Historical information

In recognition of its fallen soldiers and Churchill's 50th birthday a service memorial was erected on a concrete plinth at the Churchill town plaza and used for the first time to mark the ANZAC centenary on Anzac Day 2015.

Churchill never had a war memorial and received a grant from the Department of Veterans' Affairs six years ago to commission a sculpture with Latrobe City Council's support. It was decided the sculpture needed to recognise more than just the war effort, but service and volunteerism, considering Churchill was only founded in 1965. (http://www.latrobevalleyexpress.com.au/story/2816903/churchills-new-memorial/, accessed 01 may 2015)

Sculptor Paul Jesse discussed the work in Churchill and District Community news, 18 December 2014:
Some time ago CDCA commissioned a sculpture to be used as a Service Memorial to commemorate the fallen that have died in service of our community and country. Traditional memorials usually commemorate Armed Services personnel, but CDCA was of the opinion that a more inclusive view which included Emergency Services personnel, such as CFA, SES and Police, could be incorporated into the Churchill Memorial.
Boolarra artist, Paul Jesse, who is accomplished in Ferro-Cement sculpture techniques, was commissioned to create a memorial that would cause people to reflect on the meaning of ‘service’ and ‘sacrifice’.
The following is a description of the Churchill Service Memorial Sculpture written by the sculptor, Paul Jesse.
“My sculpture is different from most War Memorial sculptures because it uses as its basis the reasons why people go into service or to war. One side of the sculpture is colourful and optimistic; its theme is home, family, community and the future. These themes are crafted by flow lines which are connected to the other side of the sculpture through the round hole and the Crosspiece. These lines can be seen as a multi-layered connection between the sides. On the “dark” side of the sculpture, the lines begin with a spiral of coloured mosaics. This spiral is representative of our service people. Its beginning can be seen on one level as their soul. The spiralling mosaics of them flow to the other side of the sculpture where they create the landscape and figures. These lines can also be seen as a range of connectors between the two sides, representing a flow of thoughts, love, fear, concern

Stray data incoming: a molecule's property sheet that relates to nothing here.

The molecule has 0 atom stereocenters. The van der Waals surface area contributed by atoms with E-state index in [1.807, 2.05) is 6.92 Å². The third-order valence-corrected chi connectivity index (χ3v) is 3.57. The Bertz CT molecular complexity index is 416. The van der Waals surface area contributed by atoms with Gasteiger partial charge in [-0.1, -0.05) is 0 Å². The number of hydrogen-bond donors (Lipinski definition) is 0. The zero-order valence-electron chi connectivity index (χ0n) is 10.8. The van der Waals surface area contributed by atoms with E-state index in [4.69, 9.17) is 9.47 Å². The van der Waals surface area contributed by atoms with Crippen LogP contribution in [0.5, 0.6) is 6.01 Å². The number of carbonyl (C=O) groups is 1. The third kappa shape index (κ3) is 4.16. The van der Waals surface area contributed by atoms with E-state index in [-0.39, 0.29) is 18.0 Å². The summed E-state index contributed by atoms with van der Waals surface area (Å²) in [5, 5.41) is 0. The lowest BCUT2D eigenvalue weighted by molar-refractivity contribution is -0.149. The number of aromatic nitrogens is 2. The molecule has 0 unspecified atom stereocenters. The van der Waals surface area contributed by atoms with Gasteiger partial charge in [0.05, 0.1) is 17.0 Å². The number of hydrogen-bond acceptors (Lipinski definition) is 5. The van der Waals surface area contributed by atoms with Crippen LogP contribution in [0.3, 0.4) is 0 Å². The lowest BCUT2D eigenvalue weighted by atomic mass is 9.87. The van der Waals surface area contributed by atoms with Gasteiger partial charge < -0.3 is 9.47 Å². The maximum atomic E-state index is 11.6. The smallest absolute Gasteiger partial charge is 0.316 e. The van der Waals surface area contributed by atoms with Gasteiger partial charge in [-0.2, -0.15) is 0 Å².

and dreams. They also represent physical communication such as letters and phone calls.”
This ‘Service Memorial’ is located in the Churchill Plaza (adjacent to the Town Hall), along with four flagpoles, seating and garden beds.
The Churchill Service Memorial has deliberately been designed as a thought-provoking public art work. It will complement the Art and Culture Pathway which links Switchback Gallery at the Federation University Campus to the Town Centre. We hope Churchill citizens will pause to view the Memorial, ponder its meaning, reflect on the service of others and commemorate the fallen.

Physical description

Colour photograph on an abstract Australia-shaped sculpture by Boolarra artist Paul Jesse. The abstract Australia-shaped sculpture is in stark contrast to the bronze-cast "fallen mate" or concrete cenotaph seen in many country towns.

The photograph includes wreaths from the ANZAC centenary service on ANZAC Day 2015.